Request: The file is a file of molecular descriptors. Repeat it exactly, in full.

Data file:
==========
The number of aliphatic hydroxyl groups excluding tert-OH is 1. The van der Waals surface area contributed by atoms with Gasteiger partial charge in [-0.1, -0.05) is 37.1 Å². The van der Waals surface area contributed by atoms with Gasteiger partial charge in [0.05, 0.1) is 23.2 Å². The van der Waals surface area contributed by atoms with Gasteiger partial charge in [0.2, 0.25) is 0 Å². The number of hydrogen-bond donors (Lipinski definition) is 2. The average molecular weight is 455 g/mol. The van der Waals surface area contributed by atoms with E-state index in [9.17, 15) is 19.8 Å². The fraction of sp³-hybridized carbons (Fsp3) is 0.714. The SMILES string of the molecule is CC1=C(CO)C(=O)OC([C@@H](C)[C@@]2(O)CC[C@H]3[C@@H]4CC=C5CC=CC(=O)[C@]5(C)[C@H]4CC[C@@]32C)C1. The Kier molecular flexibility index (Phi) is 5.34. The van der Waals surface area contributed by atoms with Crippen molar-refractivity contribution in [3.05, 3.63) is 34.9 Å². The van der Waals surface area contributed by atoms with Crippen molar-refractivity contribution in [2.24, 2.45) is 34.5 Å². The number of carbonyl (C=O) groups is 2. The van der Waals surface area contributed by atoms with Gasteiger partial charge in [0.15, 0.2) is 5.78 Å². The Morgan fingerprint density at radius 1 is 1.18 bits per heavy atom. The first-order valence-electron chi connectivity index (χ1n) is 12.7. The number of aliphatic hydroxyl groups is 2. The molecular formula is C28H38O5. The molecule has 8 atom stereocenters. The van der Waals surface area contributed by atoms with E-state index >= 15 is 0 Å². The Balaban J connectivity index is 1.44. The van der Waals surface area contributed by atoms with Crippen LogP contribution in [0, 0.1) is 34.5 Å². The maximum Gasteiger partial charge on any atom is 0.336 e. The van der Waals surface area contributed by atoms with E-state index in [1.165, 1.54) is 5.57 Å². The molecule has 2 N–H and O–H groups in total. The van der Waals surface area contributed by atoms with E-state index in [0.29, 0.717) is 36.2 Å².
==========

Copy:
The number of aliphatic hydroxyl groups excluding tert-OH is 1. The van der Waals surface area contributed by atoms with Gasteiger partial charge in [-0.1, -0.05) is 37.1 Å². The van der Waals surface area contributed by atoms with Gasteiger partial charge in [0.05, 0.1) is 23.2 Å². The van der Waals surface area contributed by atoms with Gasteiger partial charge in [0.2, 0.25) is 0 Å². The number of hydrogen-bond donors (Lipinski definition) is 2. The average molecular weight is 455 g/mol. The van der Waals surface area contributed by atoms with E-state index in [9.17, 15) is 19.8 Å². The fraction of sp³-hybridized carbons (Fsp3) is 0.714. The SMILES string of the molecule is CC1=C(CO)C(=O)OC([C@@H](C)[C@@]2(O)CC[C@H]3[C@@H]4CC=C5CC=CC(=O)[C@]5(C)[C@H]4CC[C@@]32C)C1. The Kier molecular flexibility index (Phi) is 5.34. The van der Waals surface area contributed by atoms with Crippen molar-refractivity contribution in [3.05, 3.63) is 34.9 Å². The van der Waals surface area contributed by atoms with Crippen molar-refractivity contribution in [2.24, 2.45) is 34.5 Å². The number of carbonyl (C=O) groups is 2. The van der Waals surface area contributed by atoms with Gasteiger partial charge in [0.15, 0.2) is 5.78 Å². The Morgan fingerprint density at radius 1 is 1.18 bits per heavy atom. The first-order valence-electron chi connectivity index (χ1n) is 12.7. The number of aliphatic hydroxyl groups is 2. The molecular formula is C28H38O5. The molecule has 8 atom stereocenters. The van der Waals surface area contributed by atoms with E-state index >= 15 is 0 Å². The Balaban J connectivity index is 1.44. The van der Waals surface area contributed by atoms with Crippen LogP contribution in [0, 0.1) is 34.5 Å². The maximum Gasteiger partial charge on any atom is 0.336 e. The van der Waals surface area contributed by atoms with E-state index in [1.165, 1.54) is 5.57 Å². The molecule has 2 N–H and O–H groups in total. The van der Waals surface area contributed by atoms with E-state index in [0.29, 0.717) is 36.2 Å².